The House of Representatives is considering adding changes to bipartisan Dodd-Frank reform legislation (S. 2155) passed last week by the Senate that includes a Roundtable-supported measure to reform the Basel III High Volatility Commercial Real Estate (HVCRE) Rule. (Roundtable Weekly, March 16)
House Republicans and Financial Services Committee Chairman Jeb Hensarling (R-TX) are motivated to push for more changes to the Senate bill in an effort to rollback more financial industry rules in the Dodd-Frank Act.
House Republicans, led by Financial Services Committee Chairman Jeb Hensarling, (R-TX) are motivated to push for more changes to the Senate bill in an effort to rollback more financial industry rules in the Dodd-Frank Act.
Proposals approved by the committee on Wednesday include a change to the Volcker Rule that would put the Federal Reserve in charge of enforcing the Dodd-Frank Act ban on proprietary trading – instead of the five agencies now assigned to the task. (BNA, March 21)
Substantive changes to the “Volcker Rule” and other provisions by the House would likely send an amended bill back to the Senate, which could threaten support by Senate moderates and require a legislative conference between the two chambers. (NREI, March 21)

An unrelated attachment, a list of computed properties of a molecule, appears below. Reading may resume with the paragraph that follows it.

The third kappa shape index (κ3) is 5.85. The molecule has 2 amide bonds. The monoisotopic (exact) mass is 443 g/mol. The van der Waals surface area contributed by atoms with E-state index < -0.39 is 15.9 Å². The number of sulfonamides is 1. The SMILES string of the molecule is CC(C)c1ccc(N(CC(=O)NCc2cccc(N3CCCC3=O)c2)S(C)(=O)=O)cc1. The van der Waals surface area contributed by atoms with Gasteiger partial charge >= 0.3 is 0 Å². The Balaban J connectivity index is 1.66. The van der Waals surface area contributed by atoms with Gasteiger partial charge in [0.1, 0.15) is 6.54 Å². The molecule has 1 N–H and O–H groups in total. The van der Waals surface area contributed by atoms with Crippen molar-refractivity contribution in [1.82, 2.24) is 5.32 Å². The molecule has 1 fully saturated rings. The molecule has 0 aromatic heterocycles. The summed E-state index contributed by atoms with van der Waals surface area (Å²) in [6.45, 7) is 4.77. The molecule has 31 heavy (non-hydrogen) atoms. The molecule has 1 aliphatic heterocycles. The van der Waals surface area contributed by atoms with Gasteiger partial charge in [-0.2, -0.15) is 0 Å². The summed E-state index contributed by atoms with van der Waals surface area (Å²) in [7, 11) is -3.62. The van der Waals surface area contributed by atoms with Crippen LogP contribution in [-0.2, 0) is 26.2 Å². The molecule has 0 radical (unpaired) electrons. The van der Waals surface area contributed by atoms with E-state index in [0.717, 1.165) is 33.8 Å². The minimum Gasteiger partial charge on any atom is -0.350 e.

The HVCRE measure included in the Senate-passed Economic Growth, Regulatory Relief, and Consumer Protection Act originally was introduced in the House as the Clarifying Commercial Real Estate Loans bill (H.R. 2148). An identical HVCRE measure was then included in the Senate bill (S. 2405) that passed March 14.
The Roundtable-supported HVCRE text would modify the current, overly broad Rule by providing bank lenders with more specific requirements for acquisition, development, or construction (ADC) loans. These reforms to HVCRE loan definitions would provide greater assurances for performing loan portfolios with low risk, bolster credit capacity and preserve economically responsible commercial real estate lending. (Roundtable Weekly, Jan. 12).
HVCRE reform has been a top policy priority of The Real Estate Roundtable and its industry coalition partners, who have submitted numerous policy comment letters to policymakers since 2015. The Roundtable's HVCRE Working Group has also played a key role in advancing these specific reforms. (Roundtable letter, March 2)